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Being motzee someone in kiddush Shabbos day once they fulfilled their obligation


I am learning hilchos kiddush and I came across a halacha that I never knew before. If a man on Shabbos day hears kiddush in shul and has mezonos and his wife didn’t hear kiddush, could he be motzi her in kiddush? It would appear based on reading of the Mishna Berurah in 273:20 that she should make kiddush if she knows how to. And since kiddush at day time m’ikar hadin is just the bracha of Borei Pri Hagafen (Pri Megadim AA 289:2) if she is able to make hagafen when she drinks grape juice during the week, she could also do it on Shabbos. Is it better for her to make the bracha if she comfortable with it (i.e. there are no guests around)? However, the minhag of the velt seems to be that the husband is motzee the wife.

What if someone who did not hear kiddush is eating by someone who did eat mezonos at a kiddush but is machmir like what Rav Moshe Sternbuch says and I heard quoted from Rabbi Shlomo Zalman and others to make kiddush again before the seudah on pas. The host’s kiddush is just a chumra, but the guest has a full fledge obligation to make kiddush. Should the guest make his own kiddush if he able to (assuming the baal Habayis won’t get offended or if he offers the guest to make kiddush)?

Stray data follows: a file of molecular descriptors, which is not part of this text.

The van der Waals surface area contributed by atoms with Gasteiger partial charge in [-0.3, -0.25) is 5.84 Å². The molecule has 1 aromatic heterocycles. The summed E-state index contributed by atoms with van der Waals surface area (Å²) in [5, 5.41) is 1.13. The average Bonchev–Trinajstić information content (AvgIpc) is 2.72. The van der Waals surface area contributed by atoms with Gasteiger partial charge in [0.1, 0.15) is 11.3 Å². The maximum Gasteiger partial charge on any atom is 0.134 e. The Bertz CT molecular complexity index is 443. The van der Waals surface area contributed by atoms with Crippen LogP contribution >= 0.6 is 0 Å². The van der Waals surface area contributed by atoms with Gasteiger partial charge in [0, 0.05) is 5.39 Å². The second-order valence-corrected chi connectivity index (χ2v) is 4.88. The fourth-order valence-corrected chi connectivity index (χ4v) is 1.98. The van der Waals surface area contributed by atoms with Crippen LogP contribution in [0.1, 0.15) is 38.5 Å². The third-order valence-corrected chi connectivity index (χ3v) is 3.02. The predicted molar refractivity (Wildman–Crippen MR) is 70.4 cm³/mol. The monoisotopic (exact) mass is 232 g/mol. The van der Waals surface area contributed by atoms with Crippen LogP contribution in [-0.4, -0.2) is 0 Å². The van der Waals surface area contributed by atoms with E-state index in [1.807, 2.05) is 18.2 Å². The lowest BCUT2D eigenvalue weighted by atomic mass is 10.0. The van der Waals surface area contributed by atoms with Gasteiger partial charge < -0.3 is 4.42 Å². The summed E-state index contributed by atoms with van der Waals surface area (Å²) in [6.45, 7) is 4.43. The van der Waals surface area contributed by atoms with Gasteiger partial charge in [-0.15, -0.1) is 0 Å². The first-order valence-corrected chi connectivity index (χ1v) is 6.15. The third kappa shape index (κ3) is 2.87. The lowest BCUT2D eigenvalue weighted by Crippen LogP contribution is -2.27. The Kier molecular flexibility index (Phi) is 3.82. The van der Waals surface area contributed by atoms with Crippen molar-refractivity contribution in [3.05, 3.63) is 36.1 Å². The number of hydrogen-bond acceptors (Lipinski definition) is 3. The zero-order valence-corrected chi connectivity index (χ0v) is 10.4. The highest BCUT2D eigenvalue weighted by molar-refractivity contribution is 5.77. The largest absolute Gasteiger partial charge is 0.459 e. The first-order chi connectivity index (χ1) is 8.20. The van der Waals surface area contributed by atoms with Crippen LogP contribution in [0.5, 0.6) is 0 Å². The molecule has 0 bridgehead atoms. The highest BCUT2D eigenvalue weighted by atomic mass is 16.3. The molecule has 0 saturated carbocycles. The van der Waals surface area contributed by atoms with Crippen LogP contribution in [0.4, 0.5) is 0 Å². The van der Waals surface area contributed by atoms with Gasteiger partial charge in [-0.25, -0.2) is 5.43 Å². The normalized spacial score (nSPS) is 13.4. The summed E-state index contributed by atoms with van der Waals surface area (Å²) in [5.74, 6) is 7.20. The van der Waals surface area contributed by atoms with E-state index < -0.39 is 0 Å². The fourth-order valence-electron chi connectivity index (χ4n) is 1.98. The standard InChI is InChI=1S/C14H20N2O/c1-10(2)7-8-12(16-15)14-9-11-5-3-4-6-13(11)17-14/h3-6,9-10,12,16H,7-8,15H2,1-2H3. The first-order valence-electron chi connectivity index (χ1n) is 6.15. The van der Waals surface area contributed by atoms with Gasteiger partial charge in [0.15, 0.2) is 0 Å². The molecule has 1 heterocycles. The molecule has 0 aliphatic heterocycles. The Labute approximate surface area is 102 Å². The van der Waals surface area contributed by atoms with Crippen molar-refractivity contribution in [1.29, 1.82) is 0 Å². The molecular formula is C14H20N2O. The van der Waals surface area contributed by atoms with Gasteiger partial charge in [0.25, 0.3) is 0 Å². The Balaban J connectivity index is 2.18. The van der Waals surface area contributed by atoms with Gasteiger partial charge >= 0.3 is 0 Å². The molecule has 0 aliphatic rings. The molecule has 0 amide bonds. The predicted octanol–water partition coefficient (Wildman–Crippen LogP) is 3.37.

Thank you!


It is true that if one was already yotza Kiddush that it is better if the person that still hasn’t heard kiddush say it himself. However this is only a preference, because the halacha is that one may be yotza someone else even if the other person knows how to make Kiddush by themselves. The MIshana Beriura says this is sief katan 20, and in the BUir Halcha D:H V’hu, that even in this case it is “mitzvah b’alma l’chatchila”. Also see Shmiras Shabbos Khilchoso 51 ftnt. 13 “that the minhag haolam is to meikil with this, and one should not be moche if someone does it because that is the ikar halacha”. If the host will offer you to make your own Kiddush you can take him up on the offer to make your own kidddush.

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1 Comment

  1. Thanks for the response. I asked this question around to a bunch of people. Most said that there is no preference of who says kiddush. This is not really the case, there is some level of level of l’chatchilah that if one could make kiddush themselves, they should. Which came to a suprise to me. However, I did ask Dayan Posen from Washington Heights and he said that the husband could make kiddush for his wife if he already made kiddush. He said that the minhag haolam is to be meikel and there is no need for her to make kiddush herself.

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